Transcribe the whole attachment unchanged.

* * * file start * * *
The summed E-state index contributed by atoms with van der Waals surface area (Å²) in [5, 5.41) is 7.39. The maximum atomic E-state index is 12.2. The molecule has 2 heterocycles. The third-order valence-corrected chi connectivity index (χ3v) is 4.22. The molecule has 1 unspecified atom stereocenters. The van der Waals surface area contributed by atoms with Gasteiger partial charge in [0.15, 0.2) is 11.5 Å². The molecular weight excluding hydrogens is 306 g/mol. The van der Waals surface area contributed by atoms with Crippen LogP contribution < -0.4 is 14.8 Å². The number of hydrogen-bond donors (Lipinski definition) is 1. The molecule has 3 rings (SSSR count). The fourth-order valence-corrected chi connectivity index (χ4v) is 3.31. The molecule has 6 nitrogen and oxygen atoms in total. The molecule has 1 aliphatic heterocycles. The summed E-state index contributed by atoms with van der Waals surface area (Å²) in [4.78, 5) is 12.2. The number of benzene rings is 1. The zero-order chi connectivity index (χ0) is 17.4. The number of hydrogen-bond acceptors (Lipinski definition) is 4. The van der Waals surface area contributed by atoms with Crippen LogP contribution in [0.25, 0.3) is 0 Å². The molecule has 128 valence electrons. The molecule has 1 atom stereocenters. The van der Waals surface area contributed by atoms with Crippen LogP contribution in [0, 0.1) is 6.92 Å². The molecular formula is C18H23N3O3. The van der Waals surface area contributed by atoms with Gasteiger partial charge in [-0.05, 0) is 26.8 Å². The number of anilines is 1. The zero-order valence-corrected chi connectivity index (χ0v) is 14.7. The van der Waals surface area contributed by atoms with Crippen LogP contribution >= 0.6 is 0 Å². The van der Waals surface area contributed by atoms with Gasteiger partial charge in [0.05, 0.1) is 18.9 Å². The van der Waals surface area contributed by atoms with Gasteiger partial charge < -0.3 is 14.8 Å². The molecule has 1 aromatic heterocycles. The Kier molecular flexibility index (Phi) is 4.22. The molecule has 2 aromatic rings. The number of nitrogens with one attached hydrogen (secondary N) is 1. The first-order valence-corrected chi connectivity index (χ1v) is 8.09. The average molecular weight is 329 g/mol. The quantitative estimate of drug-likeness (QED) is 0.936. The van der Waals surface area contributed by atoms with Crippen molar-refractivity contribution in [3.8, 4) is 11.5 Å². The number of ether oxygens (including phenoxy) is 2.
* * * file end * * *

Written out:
The summed E-state index contributed by atoms with van der Waals surface area (Å²) in [5, 5.41) is 7.39. The maximum atomic E-state index is 12.2. The molecule has 2 heterocycles. The third-order valence-corrected chi connectivity index (χ3v) is 4.22. The molecule has 1 unspecified atom stereocenters. The van der Waals surface area contributed by atoms with Gasteiger partial charge in [0.15, 0.2) is 11.5 Å². The molecular weight excluding hydrogens is 306 g/mol. The van der Waals surface area contributed by atoms with Crippen LogP contribution < -0.4 is 14.8 Å². The number of hydrogen-bond donors (Lipinski definition) is 1. The molecule has 3 rings (SSSR count). The fourth-order valence-corrected chi connectivity index (χ4v) is 3.31. The molecule has 6 nitrogen and oxygen atoms in total. The molecule has 1 aliphatic heterocycles. The summed E-state index contributed by atoms with van der Waals surface area (Å²) in [4.78, 5) is 12.2. The number of benzene rings is 1. The zero-order chi connectivity index (χ0) is 17.4. The number of hydrogen-bond acceptors (Lipinski definition) is 4. The van der Waals surface area contributed by atoms with Crippen LogP contribution in [0.25, 0.3) is 0 Å². The molecule has 128 valence electrons. The molecule has 1 atom stereocenters. The van der Waals surface area contributed by atoms with Crippen LogP contribution in [0, 0.1) is 6.92 Å². The molecular formula is C18H23N3O3. The van der Waals surface area contributed by atoms with Gasteiger partial charge in [-0.05, 0) is 26.8 Å². The number of anilines is 1. The zero-order valence-corrected chi connectivity index (χ0v) is 14.7. The van der Waals surface area contributed by atoms with Crippen LogP contribution >= 0.6 is 0 Å². The van der Waals surface area contributed by atoms with Gasteiger partial charge in [0.05, 0.1) is 18.9 Å². The van der Waals surface area contributed by atoms with Gasteiger partial charge < -0.3 is 14.8 Å². The molecule has 1 aromatic heterocycles. The Kier molecular flexibility index (Phi) is 4.22. The molecule has 2 aromatic rings. The number of nitrogens with one attached hydrogen (secondary N) is 1. The first-order valence-corrected chi connectivity index (χ1v) is 8.09. The average molecular weight is 329 g/mol. The quantitative estimate of drug-likeness (QED) is 0.936. The van der Waals surface area contributed by atoms with Crippen molar-refractivity contribution in [3.8, 4) is 11.5 Å². The number of ether oxygens (including phenoxy) is 2.